New Video Clip Site Draws on Digg Recommendations

Broadband television provider Revision3 has launched “The Digg Reel,” a show dedicated to user-generated content.

Digg, a social networking Web site where users share and submit content, will take the top-rated user-submitted videos and produce a weekly show, which will be hosted by Jessica Corbin. The program, posted each Wednesday, will also include user-submitted critiques and comments about the videos as well as interviews with people who submit their content.

While creating a program that filters content may seem counter-intuitive for a community-driven site, Revision3 CEO Jim Louderback said it was simply a natural extension of Digg.

“By harnessing the power of the Digg community, we can find and summarize the best of the best,” Louderback said. “Our new show is your one-stop shop for the best of the Web’s video each week.”

Broadband Business Growth

It’s impossible to predict the impact of either Revision3 or “The Digg Reel,” but there are indications that online broadband media is growing. More powerful computers and media-enabled mobiles have created an environment where it’s a much more pleasurable experience to watch video using the Web.

The problem for many smaller broadband Web video upstarts is that consumers — while watching more video — still tend to gravitate to traditional television network Web sites during very specific time slots, according to a report by Nielsen//NetRatings in April 2007. The study found that adults spend 13.7 percent of prime time hours between 8 p.m. and 11 p.m. at television Web sites, while younger viewers dominate between 5 p.m. and 8 p.m.

The good news for startups is that current trends may be changing, according to the report, as younger viewers are finding their way to video through social networking sites and alternative entertainment channels.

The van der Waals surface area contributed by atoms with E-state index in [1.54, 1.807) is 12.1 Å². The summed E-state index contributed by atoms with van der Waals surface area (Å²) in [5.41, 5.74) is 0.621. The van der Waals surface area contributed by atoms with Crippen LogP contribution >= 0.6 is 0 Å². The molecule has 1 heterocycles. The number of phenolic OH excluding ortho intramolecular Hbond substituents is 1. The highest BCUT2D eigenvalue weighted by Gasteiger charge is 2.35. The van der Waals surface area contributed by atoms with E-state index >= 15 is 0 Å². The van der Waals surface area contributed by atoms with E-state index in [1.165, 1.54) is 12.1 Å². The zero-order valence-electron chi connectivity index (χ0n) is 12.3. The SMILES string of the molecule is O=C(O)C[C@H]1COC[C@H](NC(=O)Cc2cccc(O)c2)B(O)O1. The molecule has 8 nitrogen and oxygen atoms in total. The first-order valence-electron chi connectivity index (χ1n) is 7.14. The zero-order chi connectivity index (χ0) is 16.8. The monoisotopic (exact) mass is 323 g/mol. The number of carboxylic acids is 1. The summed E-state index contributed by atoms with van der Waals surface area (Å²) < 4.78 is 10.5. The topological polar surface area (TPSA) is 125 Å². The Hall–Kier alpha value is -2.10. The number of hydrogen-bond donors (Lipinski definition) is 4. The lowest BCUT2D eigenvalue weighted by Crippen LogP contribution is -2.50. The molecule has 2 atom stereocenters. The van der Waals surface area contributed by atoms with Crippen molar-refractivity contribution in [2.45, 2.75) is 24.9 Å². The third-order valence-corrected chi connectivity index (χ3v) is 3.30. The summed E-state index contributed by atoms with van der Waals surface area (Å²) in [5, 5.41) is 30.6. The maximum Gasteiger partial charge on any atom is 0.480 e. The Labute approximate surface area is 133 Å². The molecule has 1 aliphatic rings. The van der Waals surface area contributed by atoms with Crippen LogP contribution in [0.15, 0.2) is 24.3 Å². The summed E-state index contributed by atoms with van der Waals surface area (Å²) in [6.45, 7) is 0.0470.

Potential Pitfalls

Still, the future of broadband entertainment may face many of the same hurdles that young cable networks face today: how to find space on an increasingly controlled network.

ESPN partnered with more than a dozen Internet service providers such as Verizon. The partnership gives ESPN direct access to the ISP’s network, which ensures a quality level with which other smaller companies may not be able to compete. The streaming broadband network, which includes broadcasts of college sports, can also only be viewed by the ISP’s subscribers.

“They have attempted to create a side broadband channel directly with the carriers,” said Geoff Allen, chairman of Anystream, a broadband distribution platform provider. “It has adequate bandwidth and because of that they have the best chance to succeed.”

The Future’s So Niche

Despite the potential problems, Allen said the modern history of media suggests that broadband start-ups such as Revision3 and programs such as “The Digg Reel” will find success where larger, more established companies fail.

The United States, for instance, grew from three networks, to a plethora of cable channels, to thousands of niche satellite and on-demand channels within 40 years, he said. With each expansion, new players entered the marketplace.

“If there is anything more fragmented than the Internet, I’m not enough of a visionary to see it,” Allen told TechNewsWorld. “With the Web as it is today, there are no barriers to entry. You can set up your own broadband network without much trouble.”

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